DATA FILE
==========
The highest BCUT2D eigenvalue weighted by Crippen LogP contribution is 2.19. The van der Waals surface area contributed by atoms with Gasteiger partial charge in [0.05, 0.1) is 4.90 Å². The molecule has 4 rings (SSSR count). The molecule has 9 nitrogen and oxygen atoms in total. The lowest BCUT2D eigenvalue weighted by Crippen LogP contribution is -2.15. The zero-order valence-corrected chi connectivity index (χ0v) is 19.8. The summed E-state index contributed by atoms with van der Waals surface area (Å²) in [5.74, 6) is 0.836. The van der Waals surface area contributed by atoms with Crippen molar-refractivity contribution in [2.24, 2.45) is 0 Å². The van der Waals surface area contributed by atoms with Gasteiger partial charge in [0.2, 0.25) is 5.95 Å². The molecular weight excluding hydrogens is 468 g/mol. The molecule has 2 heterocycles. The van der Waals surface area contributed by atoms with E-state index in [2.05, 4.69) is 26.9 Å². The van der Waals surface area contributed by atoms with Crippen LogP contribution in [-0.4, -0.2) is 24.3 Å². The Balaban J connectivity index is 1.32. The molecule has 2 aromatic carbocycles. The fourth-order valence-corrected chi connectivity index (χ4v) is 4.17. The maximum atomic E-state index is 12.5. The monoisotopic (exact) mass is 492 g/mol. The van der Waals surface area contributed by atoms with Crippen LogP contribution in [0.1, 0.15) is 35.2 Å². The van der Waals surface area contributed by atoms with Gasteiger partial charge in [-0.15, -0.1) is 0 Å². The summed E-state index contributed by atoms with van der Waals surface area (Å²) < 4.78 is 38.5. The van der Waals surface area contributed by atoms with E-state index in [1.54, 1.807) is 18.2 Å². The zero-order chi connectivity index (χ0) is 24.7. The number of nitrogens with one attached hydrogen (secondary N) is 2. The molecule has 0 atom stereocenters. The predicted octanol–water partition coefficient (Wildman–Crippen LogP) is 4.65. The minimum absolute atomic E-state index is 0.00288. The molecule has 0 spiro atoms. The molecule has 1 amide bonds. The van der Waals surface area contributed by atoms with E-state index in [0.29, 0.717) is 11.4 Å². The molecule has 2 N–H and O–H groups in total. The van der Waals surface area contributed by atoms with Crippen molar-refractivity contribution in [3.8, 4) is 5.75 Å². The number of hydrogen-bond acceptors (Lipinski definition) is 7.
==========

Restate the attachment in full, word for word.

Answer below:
The highest BCUT2D eigenvalue weighted by Crippen LogP contribution is 2.19. The van der Waals surface area contributed by atoms with Gasteiger partial charge in [0.05, 0.1) is 4.90 Å². The molecule has 4 rings (SSSR count). The molecule has 9 nitrogen and oxygen atoms in total. The lowest BCUT2D eigenvalue weighted by Crippen LogP contribution is -2.15. The zero-order valence-corrected chi connectivity index (χ0v) is 19.8. The summed E-state index contributed by atoms with van der Waals surface area (Å²) in [5.74, 6) is 0.836. The van der Waals surface area contributed by atoms with Crippen molar-refractivity contribution in [2.24, 2.45) is 0 Å². The van der Waals surface area contributed by atoms with Gasteiger partial charge in [0.2, 0.25) is 5.95 Å². The molecular weight excluding hydrogens is 468 g/mol. The molecule has 2 heterocycles. The van der Waals surface area contributed by atoms with E-state index in [2.05, 4.69) is 26.9 Å². The van der Waals surface area contributed by atoms with Crippen LogP contribution in [-0.4, -0.2) is 24.3 Å². The Balaban J connectivity index is 1.32. The molecule has 2 aromatic carbocycles. The fourth-order valence-corrected chi connectivity index (χ4v) is 4.17. The maximum atomic E-state index is 12.5. The monoisotopic (exact) mass is 492 g/mol. The van der Waals surface area contributed by atoms with Crippen LogP contribution in [0.1, 0.15) is 35.2 Å². The van der Waals surface area contributed by atoms with Gasteiger partial charge in [-0.15, -0.1) is 0 Å². The summed E-state index contributed by atoms with van der Waals surface area (Å²) < 4.78 is 38.5. The van der Waals surface area contributed by atoms with E-state index in [1.54, 1.807) is 18.2 Å². The zero-order chi connectivity index (χ0) is 24.7. The number of nitrogens with one attached hydrogen (secondary N) is 2. The molecule has 0 atom stereocenters. The predicted octanol–water partition coefficient (Wildman–Crippen LogP) is 4.65. The minimum absolute atomic E-state index is 0.00288. The molecule has 0 spiro atoms. The molecule has 1 amide bonds. The van der Waals surface area contributed by atoms with E-state index in [0.29, 0.717) is 11.4 Å². The molecule has 2 N–H and O–H groups in total. The van der Waals surface area contributed by atoms with Crippen molar-refractivity contribution in [3.8, 4) is 5.75 Å². The number of hydrogen-bond acceptors (Lipinski definition) is 7.